Archive: January, 2012
COLUMBIA, S.C. -- Key Mitt Romney surrogate Chris Christie, stepping into the charred aftermath of Romney's 12-point loss in the South Carolina primary last night, lit into Newt Gingrich on NBC's "Meet The Press" before he was even asked a set-up question.
Christie appeared on the program right after Gingrich, and he seized on the characterization Gingrich had just made about his position as a "strategic advisor" with mortgage giant Freddie Mac, in which he earned $1.6 million.
"Strategic advisor? That is the oldest Washington dodge in the book. That's because he didn't want to register as a lobbyist...First he said he was a historian, now he says he was a strategic advisor...he was using his influence that he obtained in public office to try to help get paid $1.6 million."
For the full story about this in today's paper, click here.
Delivering his State of the State speech in front of both chambers of the Legislature and a live television audience, Christie pledged this afternoon to reduce income taxes by 10 percent across the board -- a proposal that got a standing ovation from Republican lawmakers and even a handful of Democrats on the other side of the aisle.
Christie also said he would restore the Earned Income Tax Credit for the working poor, which he had cut in 2010. He said:
Oprah Winfrey visited the Christies at home for an hour-long show, "Oprah's Next Chapter," that aired last night on Oprah's OWN channel. Although there was nothing groundbreaking, we learned a few interesting things (not the least of which is that 2008 Obama supporter Oprah is seriously enamored with Christie):
Christie on Romney
"I have a real sense that Gov. Romney has a real depth of knowledge and experience and understanding about government and business. But he doesn’t really communicate it all that well. I think people have a hard time connecting at times with him. And so his challenge is going to be how to connect with people, how to make them feel what I believe he feels -- which is to do great things for the country."
In case you missed it, Gov. Christie was in Camden yesterday to sign the Democrat-sponsored Urban Hope Act, which creates a new kind of hybrid school in Camden, Trenton and Newark. Lots of serious political tyes were in the house yesterday -- including Camden Mayor Dana Redd, who later told my colleague Claudia Vargas that despite the potential pay-to-play loopholes in the new law, "I'm not going to support any entity that comes in to milk Camden. We've been milked enough, there's nothing left.”
Here's my story:
A new kind of hybrid school is coming to Camden - part for-profit, part public, part nonprofit, and intended to begin to bridge the achievement gap between students in New Jersey's cities and in its suburbs.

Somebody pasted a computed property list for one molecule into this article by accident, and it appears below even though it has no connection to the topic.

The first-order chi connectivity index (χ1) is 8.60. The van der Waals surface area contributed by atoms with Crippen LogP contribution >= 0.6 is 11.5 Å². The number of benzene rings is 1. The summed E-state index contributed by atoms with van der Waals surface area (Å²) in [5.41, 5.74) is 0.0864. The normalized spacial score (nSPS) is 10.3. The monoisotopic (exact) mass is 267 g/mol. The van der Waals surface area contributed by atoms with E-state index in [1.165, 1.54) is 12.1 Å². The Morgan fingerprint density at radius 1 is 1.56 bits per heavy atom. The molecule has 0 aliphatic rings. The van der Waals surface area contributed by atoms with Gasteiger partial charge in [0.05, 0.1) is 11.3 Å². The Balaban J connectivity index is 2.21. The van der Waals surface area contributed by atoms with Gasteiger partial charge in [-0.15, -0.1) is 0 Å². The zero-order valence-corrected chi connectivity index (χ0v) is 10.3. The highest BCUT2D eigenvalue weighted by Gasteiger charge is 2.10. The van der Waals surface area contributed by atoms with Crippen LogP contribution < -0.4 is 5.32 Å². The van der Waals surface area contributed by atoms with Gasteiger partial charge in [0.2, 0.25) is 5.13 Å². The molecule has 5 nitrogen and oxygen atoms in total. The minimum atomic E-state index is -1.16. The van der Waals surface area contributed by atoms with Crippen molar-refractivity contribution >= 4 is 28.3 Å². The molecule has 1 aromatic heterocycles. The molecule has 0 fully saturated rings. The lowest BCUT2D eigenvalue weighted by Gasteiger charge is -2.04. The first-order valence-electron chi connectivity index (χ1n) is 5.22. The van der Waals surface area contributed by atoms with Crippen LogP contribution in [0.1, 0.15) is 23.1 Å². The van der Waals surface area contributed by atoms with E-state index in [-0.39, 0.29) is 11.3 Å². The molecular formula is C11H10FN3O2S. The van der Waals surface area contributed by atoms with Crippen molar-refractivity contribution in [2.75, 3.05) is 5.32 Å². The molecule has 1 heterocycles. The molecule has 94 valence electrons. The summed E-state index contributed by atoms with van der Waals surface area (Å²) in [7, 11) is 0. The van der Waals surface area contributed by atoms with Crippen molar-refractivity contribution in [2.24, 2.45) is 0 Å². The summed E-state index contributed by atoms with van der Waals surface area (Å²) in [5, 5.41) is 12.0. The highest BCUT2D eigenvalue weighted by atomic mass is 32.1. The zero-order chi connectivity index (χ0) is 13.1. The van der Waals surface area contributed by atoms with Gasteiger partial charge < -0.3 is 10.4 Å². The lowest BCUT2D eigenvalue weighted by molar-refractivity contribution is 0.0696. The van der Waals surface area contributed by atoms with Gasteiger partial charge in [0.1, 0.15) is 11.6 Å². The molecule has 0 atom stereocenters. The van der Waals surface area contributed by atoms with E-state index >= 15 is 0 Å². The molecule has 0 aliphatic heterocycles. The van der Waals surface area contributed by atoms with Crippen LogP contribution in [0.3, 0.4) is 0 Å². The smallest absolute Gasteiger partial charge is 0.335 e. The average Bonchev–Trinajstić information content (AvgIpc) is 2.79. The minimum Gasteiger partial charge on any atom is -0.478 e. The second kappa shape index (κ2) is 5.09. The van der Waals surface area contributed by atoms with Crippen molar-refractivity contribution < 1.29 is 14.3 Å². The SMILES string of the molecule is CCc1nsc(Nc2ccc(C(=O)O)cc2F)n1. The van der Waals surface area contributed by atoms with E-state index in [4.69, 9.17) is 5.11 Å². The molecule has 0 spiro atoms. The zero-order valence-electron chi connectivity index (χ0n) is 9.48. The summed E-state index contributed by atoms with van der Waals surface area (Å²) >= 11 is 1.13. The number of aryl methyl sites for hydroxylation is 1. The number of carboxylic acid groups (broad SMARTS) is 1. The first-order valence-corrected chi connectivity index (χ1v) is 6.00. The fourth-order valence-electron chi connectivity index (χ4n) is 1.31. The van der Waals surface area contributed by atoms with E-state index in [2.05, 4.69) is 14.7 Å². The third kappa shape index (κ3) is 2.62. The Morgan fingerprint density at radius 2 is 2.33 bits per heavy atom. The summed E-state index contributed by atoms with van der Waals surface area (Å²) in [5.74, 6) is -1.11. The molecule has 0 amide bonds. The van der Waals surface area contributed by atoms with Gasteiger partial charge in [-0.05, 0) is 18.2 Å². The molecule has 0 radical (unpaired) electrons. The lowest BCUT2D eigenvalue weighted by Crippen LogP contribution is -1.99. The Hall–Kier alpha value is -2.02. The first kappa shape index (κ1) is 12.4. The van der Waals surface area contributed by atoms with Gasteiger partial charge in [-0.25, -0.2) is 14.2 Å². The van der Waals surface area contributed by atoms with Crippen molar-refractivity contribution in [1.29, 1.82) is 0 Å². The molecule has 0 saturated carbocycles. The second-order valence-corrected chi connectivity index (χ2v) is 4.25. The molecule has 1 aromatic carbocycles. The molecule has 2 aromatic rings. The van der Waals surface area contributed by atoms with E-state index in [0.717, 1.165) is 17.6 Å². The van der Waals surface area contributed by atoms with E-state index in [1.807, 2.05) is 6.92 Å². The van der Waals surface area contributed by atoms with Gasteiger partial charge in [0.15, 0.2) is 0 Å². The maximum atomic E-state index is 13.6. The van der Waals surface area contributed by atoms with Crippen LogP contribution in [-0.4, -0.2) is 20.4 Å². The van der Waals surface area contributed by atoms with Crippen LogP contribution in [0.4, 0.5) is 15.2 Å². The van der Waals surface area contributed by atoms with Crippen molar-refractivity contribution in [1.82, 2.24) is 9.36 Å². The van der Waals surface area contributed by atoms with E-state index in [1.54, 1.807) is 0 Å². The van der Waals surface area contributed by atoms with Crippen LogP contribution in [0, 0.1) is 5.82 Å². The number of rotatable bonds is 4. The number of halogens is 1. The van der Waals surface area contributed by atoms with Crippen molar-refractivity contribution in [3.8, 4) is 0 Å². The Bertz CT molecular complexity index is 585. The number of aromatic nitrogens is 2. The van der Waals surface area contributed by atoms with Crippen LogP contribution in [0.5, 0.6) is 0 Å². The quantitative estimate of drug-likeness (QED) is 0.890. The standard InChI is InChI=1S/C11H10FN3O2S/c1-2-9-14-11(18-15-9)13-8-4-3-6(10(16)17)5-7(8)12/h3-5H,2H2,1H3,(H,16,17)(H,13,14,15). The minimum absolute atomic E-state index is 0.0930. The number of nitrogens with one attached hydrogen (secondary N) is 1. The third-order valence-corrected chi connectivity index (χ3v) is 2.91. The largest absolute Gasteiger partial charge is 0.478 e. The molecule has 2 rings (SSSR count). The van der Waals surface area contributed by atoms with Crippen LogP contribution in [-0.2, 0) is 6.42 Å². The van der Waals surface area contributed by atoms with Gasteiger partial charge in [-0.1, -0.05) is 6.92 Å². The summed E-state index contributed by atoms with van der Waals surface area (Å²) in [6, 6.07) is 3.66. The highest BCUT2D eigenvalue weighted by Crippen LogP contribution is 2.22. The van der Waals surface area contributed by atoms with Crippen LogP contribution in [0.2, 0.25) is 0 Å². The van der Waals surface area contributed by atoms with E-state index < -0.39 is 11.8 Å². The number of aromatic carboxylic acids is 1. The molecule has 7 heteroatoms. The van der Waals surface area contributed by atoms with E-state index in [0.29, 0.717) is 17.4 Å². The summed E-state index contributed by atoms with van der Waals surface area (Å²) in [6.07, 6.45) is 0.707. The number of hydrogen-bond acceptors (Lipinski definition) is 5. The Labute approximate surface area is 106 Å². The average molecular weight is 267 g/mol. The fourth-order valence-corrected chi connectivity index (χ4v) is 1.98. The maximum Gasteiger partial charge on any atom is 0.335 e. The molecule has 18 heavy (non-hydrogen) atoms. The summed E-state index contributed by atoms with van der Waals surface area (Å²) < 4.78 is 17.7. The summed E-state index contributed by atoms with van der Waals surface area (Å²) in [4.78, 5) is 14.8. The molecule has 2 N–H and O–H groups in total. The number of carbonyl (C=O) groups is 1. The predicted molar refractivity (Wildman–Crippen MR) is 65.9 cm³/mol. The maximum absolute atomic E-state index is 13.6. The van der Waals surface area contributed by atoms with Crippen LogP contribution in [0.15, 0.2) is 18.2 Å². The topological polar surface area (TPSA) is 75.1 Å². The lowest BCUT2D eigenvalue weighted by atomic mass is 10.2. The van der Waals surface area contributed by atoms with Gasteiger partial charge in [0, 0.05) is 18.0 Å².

Updated at 3:46 p.m. with comment from governor's office.
I was in the back of a cavernous gymnasium at a Mitt Romney rally in Exeter, New Hampshire on Sunday night when two female protesters interrupted a speech by Romney booster Gov. Christie. They yelled: "Christie kills jobs! Christie kills jobs!" Christie's response, which I wrote about here, became the news of the night:
"Really?" Christie asked.
Monday was a prolonged session of lawmaking, in which more than 100 bills were sent to Gov. Christie's desk (read all about the new laws in the pipeline in our story here).
Moments after the final bill passed, Assemblyman Alex DeCroce (R., Morris) - the leader of the Republicans in the Assembly and a long-time mentor to Christie - died in the Statehouse. Here's our story in today's paper:
Hours after a veteran lawmaker died in the Statehouse, business turned upside down Tuesday, with the normally celebratory swearing-in of legislators taking a mournful tone and Gov. Christie delivering a eulogy instead of the scheduled State of the State address.
Trenton Democrats announced this afternoon that their top priority for 2012 is to send a bill legalizing gay marriage to Gov. Christie, setting up a showdown filled with political implications.
"Marriage equality represents the third leg on the stool of civil rights and equality in our country," Assembly Speaker Sheila Oliver (D., Essex) said at a press conference beside several Democrats but no Republicans.
Senate President Stephen Sweeney (D., Gloucester), who voted against gay marriage in the past and now says he mistakenly did it for political reasons, didn't say whether the Democratic-controlled Legislature has enough votes to override a possible Christie veto. Instead, he said the veto-proof majority won't matter "if the governor would open his mind and his heart like I have, and get what this is, a civil rights issue."